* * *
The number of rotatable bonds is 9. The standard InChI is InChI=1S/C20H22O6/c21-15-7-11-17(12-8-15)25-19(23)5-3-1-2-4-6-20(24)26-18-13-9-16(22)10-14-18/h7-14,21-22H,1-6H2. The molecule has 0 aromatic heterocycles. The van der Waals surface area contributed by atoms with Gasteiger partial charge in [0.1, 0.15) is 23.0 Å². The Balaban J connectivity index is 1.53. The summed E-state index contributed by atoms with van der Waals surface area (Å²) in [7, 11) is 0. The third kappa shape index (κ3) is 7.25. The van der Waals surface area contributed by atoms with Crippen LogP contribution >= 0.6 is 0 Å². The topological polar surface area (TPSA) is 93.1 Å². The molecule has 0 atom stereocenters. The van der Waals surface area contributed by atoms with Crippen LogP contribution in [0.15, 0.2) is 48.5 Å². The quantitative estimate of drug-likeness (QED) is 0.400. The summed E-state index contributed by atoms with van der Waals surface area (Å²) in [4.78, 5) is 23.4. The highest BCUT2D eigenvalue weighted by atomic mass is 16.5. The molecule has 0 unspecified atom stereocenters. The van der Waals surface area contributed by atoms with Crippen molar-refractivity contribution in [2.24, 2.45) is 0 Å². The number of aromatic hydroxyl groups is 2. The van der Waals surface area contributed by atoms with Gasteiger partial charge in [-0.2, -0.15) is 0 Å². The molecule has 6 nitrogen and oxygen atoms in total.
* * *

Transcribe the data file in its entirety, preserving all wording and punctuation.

The number of rotatable bonds is 9. The standard InChI is InChI=1S/C20H22O6/c21-15-7-11-17(12-8-15)25-19(23)5-3-1-2-4-6-20(24)26-18-13-9-16(22)10-14-18/h7-14,21-22H,1-6H2. The molecule has 0 aromatic heterocycles. The van der Waals surface area contributed by atoms with Gasteiger partial charge in [0.1, 0.15) is 23.0 Å². The Balaban J connectivity index is 1.53. The summed E-state index contributed by atoms with van der Waals surface area (Å²) in [7, 11) is 0. The third kappa shape index (κ3) is 7.25. The van der Waals surface area contributed by atoms with Crippen LogP contribution >= 0.6 is 0 Å². The topological polar surface area (TPSA) is 93.1 Å². The molecule has 0 atom stereocenters. The van der Waals surface area contributed by atoms with Crippen LogP contribution in [0.15, 0.2) is 48.5 Å². The quantitative estimate of drug-likeness (QED) is 0.400. The summed E-state index contributed by atoms with van der Waals surface area (Å²) in [4.78, 5) is 23.4. The highest BCUT2D eigenvalue weighted by atomic mass is 16.5. The molecule has 0 unspecified atom stereocenters. The van der Waals surface area contributed by atoms with Crippen molar-refractivity contribution in [2.24, 2.45) is 0 Å². The number of aromatic hydroxyl groups is 2. The van der Waals surface area contributed by atoms with Gasteiger partial charge in [-0.2, -0.15) is 0 Å². The molecule has 6 nitrogen and oxygen atoms in total.